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Biography #2 (for Shrek 2)

John Cleese has long been one of the industry's most innovative and influential comedic talents. Today's audiences have most recently seen him on the big screen as the new Q in the James Bond movie Die Another Day-having been promoted from R in The World is Not Enough-and as Nearly Headless Nick in Harry Potter and the Sorcerer's Stone and Harry Potter and the Chamber of Secrets. He has also had a recurring role as Lyle Finster on the NBC television sitcom Will & Grace. On the big screen, he next stars in the remake of Around the World in 80 Days, and will be heard in the animated film Valiant.

Hailing from England, Cleese first gained international fame for his groundbreaking work as a creator, writer and member of the classic Monty Python's Flying Circus. First aired on the BBC in 1969, the series was an instant hit in Europe and gained an equally loyal following when it landed on American shores in 1972. The show also spawned the feature film comedies Monty Python and the Holy Grail, The Life of Brian and The Meaning of Life. There have also been subsequent Monty Python videos, CDs and specials.

In 1988, Cleese co-wrote, executive produced and starred in the comedy hit A Fish Called Wanda, for which he earned Oscar and BAFTA nominations for Best Original Screenplay, and won a BAFTA Award and received a Golden Globe nomination for Best Actor. He also co-wrote, produced and starred in the sequel Fierce Creatures. His additional film acting credits include Charlie's Angels: Full Throttle, The Out-of-Towners, Rat Race, The Jungle Book, Mary Shelley's Frankenstein, Silverado, Time Bandits and The Great Muppet Caper.

For his work on television, Cleese won an Emmy Award for his guest role on the comedy series Cheers, and received another Emmy nomination for a guest stint on 3rd Rock From the Sun. He also garnered a BAFTA Award for the acclaimed BBC series Fawlty Towers, which he created and starred in.

Bio courtesy DreamWorks for "Shrek 2" (10-Jun-2004)


Biography #3 (for Harry Potter and the Chamber of Secrets)

John Cleese needs little or no introduction having entertained the world for 40 years as a comedian, actor, writer, author, director, producer and generally very funny person.

It was perhaps in 1969 and the first series of Monty Python's Flying Circus that Cleese first shot to fame. The Pythons' unique brand of humor was to spawn three hit series, a UK and Canadian stage tour, a stage show at the Theatre Royal, Drury Lane and at City Center, New York as well as a show at the Hollywood Bowl. The team made their first film in 1971 And Now For Something Completely Different, followed two years later by Monty Python and the Holy Grail, in 1978 Life of Brian and in 1982 The Meaning of Life.

In 1975 he created what was to similarly become a worldwide phenomenon, the television series Fawlty Towers. This was followed with a second series in 1979.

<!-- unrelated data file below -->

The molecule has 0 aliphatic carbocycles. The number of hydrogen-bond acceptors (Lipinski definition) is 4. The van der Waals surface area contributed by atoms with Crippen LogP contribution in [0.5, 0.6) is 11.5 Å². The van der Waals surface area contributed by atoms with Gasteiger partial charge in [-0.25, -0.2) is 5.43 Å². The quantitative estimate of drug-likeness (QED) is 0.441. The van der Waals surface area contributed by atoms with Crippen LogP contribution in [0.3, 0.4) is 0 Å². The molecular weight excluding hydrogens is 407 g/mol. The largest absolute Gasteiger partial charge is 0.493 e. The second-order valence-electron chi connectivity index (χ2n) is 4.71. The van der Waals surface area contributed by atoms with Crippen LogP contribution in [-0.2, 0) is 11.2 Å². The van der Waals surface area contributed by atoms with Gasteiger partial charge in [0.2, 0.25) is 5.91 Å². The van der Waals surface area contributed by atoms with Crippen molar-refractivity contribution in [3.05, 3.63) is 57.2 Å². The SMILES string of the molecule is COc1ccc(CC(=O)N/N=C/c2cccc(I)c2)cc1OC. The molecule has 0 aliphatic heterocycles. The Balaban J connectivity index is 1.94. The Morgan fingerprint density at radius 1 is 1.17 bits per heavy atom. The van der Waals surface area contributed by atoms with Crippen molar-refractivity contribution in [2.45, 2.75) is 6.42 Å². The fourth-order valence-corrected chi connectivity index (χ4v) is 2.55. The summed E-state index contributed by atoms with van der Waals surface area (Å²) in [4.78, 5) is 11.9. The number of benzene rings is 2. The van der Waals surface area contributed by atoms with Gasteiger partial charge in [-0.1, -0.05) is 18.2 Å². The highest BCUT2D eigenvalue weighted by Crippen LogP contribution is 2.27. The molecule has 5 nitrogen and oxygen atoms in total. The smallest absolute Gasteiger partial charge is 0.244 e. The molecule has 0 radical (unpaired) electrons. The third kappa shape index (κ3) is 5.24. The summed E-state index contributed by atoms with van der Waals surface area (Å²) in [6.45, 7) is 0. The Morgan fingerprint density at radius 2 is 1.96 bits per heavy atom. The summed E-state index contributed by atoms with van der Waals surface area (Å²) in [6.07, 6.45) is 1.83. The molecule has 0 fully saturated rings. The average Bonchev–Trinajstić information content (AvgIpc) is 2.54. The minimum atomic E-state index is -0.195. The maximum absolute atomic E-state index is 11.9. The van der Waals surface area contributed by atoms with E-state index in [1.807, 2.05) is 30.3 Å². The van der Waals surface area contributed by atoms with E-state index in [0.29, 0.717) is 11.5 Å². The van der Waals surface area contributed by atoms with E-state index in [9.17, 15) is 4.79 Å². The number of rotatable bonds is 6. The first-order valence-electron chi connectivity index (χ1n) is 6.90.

Cleese wrote, produced and starred in A Fish Called Wanda, co-starring Kevin Kline, Jamie Lee Curtis and Michael Palin, which was released in 1988. The film received an Academy Award nomination, an Italian Oscar and a Writers Guild of America nomination for Best Screenplay and Cleese received a BAFTA Award for Best Actor with the film being further nominated for Best Screenplay.

Other film credits include: Clockwise; Romance With a Double Bass; Time Bandits; The Great Muppet Caper; Privates on Parade; Silverado; Splitting Heirs; Mary Shelley's Frankenstein; The Jungle Book; Fierce Creatures (co-writer and co-producer); Out of Towners; Isn't She Great; The World is not Enough; The Quantum Project and Rat Race.

In addition, Cleese organized the first Amnesty Concert A Poke in the Eye (directed by Jonathan Miller) in 1975 and directed The Secret Policeman's Ball again for Amnesty on stage in 1979. He then co-directed The Secret Policeman's Other Ball in 1981.

Other career highlights include BBC television's The Frost Report, The Frost Programme and At Last the 1948 Show which in 1966 and 1967 first introduced him to UK audiences; the role of Petruchio in the BBC's adaptation of Shakespeare's The Taming of the Shrew; LWT's Whoops Apocalypse and most recently the BBC's The Human Face.

Cleese was also the founder of the highly successful management training films company Video Arts (awarded the Queen's Award to Industry for Exports) and has written two self-help books Families & How to Survive Them and Life and How to Survive it (both with Dr. Robin Skynner), the first of which was made into a BBC Radio 4 series. He is a Cambridge graduate (MA), was Rector of St. Andrew's University for three years (Honorary LL.D) and in 1999 he has appointed an Andrew D White Professor-at-large to Cornell University.

Bio courtesy Warner Bros. for "Harry Potter and the Chamber of Secrets" (01-Jan-2000)


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